FDA: Courts on Their Own in GMO "All Natural" Lawsuits

FDA's decision to steer clear of three lawsuits opens the possibility that federal courts deciding whether food containing GMOs can be labeled "all natural" will reach incongruent decisions.

Josh Long, Associate editorial director, Natural Products Insider

January 8, 2014

2 Min Read
FDA: Courts on Their Own in GMO "All Natural" Lawsuits

WASHINGTONThe U.S. Food and Drug Administration (FDA) declined to decide whether food may be labeled "Natural", "All Natural" or "100% Natural" if it contains bioengineered ingredients, putting the onus on the federal district courts in litigation that has sprung up across the United States.

It would not be appropriate to decide the issue in litigation because it is complex, involves myriad interests and would be better suited for a public proceeding such as issuance of a regulation or formal guidance, FDA's Assistant Commissioner for Policy Leslie Kux stated in a Jan. 6 letter addressed to three district court judges in California and New Jersey.

With limited resources, FDA also must prioritize on such public health and safety matters as implementation of the 3-year-old Food Safety Modernization Act, issuance of nutrition labeling regulations and response to outbreaks of foodborne illness, Kux said.

In lawsuits that FDA declined to weigh in on, plaintiffs alleged the defendants including Gruma Corp. and Campbell Soup Co. used misleading labels because the food contained corn that was grown from bioengineered, genetically modified seeds, according to the letter. FDA's decision to steer clear of three lawsuits opens the possibility that federal courts deciding whether food containing GMOs (genetically modified organisms) can be labeled "all natural" will reach incongruent decisions.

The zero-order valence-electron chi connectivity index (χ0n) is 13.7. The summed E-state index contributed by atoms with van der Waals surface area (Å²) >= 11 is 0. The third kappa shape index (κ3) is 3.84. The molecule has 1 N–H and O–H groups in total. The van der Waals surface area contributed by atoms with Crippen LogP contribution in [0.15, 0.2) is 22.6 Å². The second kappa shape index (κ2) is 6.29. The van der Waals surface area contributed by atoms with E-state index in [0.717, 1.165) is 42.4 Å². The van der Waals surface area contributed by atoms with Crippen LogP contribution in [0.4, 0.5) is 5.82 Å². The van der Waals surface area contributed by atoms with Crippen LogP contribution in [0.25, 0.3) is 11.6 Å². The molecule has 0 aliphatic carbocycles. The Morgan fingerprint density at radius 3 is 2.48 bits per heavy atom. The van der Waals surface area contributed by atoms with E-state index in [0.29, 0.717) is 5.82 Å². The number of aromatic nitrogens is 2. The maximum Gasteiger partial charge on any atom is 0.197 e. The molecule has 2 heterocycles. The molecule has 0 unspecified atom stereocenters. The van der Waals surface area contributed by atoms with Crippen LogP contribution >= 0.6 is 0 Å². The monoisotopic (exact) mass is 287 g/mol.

FDA has not formally defined the term "natural", and its current policy does not address whether food may be labeled natural if it contains GMOs.

In Cox v. Gruma Corp. and Barnes v. Campbell Soup Co.two cases before the Northern District of Californiatwo judges over the summer stayed the litigation pending its referral to FDA for an answer. A judge in New Jersey later administratively terminated another case, In Re General Mills, Inc. Kix Cereal Litigation, pending FDA's response.

Kux's letter is unlikely to end requests for FDA to provide further direction. She said FDA was recently notified that the Grocery Manufacturers Association plans to file a petition asking the agency to "issue a regulation authorizing foods containing ingredients derived from biotechnology to be labeled natural".

Plaintiff's and defense lawyers in the three food litigation cases did not immediately respond today to requests for comment on FDA's letter.

About the Author(s)

Josh Long

Associate editorial director, Natural Products Insider, Informa Markets Health and Nutrition

Josh Long directs the online news, feature and op-ed coverage at Natural Products Insider, which targets the health and wellness industry. He has been reporting on developments in the dietary supplement industry for over a decade, with a focus on regulatory issues, including at the Food and Drug Administration.

He has moderated and/or presented at industry trade shows, including SupplySide East, SupplySide West, Natural Products Expo West, NBJ Summit and the annual Dietary Supplement Regulatory Summit.

Connect with Josh on LinkedIn and ping him with story ideas at [email protected]

Education and previous experience

Josh majored in journalism and graduated from Arizona State University the same year "Jake the Snake" Plummer led the Sun Devils to the Rose Bowl against the Ohio State Buckeyes. He also holds a J.D. from the University of Wyoming College of Law, was admitted in 2008 to practice law in the state of Colorado and spent a year clerking for a state district court judge.

Over more than a quarter century, he’s written on various topics for newspapers and business-to-business publications – from the Yavapai in Arizona and a controversial plan for a nuclear-waste incinerator in Idaho to nuanced issues, including FDA enforcement of the Dietary Supplement Health and Education Act of 1994 (DSHEA).

Since the late 1990s, his articles have been published in a variety of media, including but not limited to, the Cape Cod Times (in Massachusetts), Sedona Red Rock News (in Arizona), Denver Post (in Colorado), Casper Star-Tribune (in Wyoming), now-defunct Jackson Hole Guide (in Wyoming), Colorado Lawyer (published by the Colorado Bar Association) and Nutrition Business Journal.

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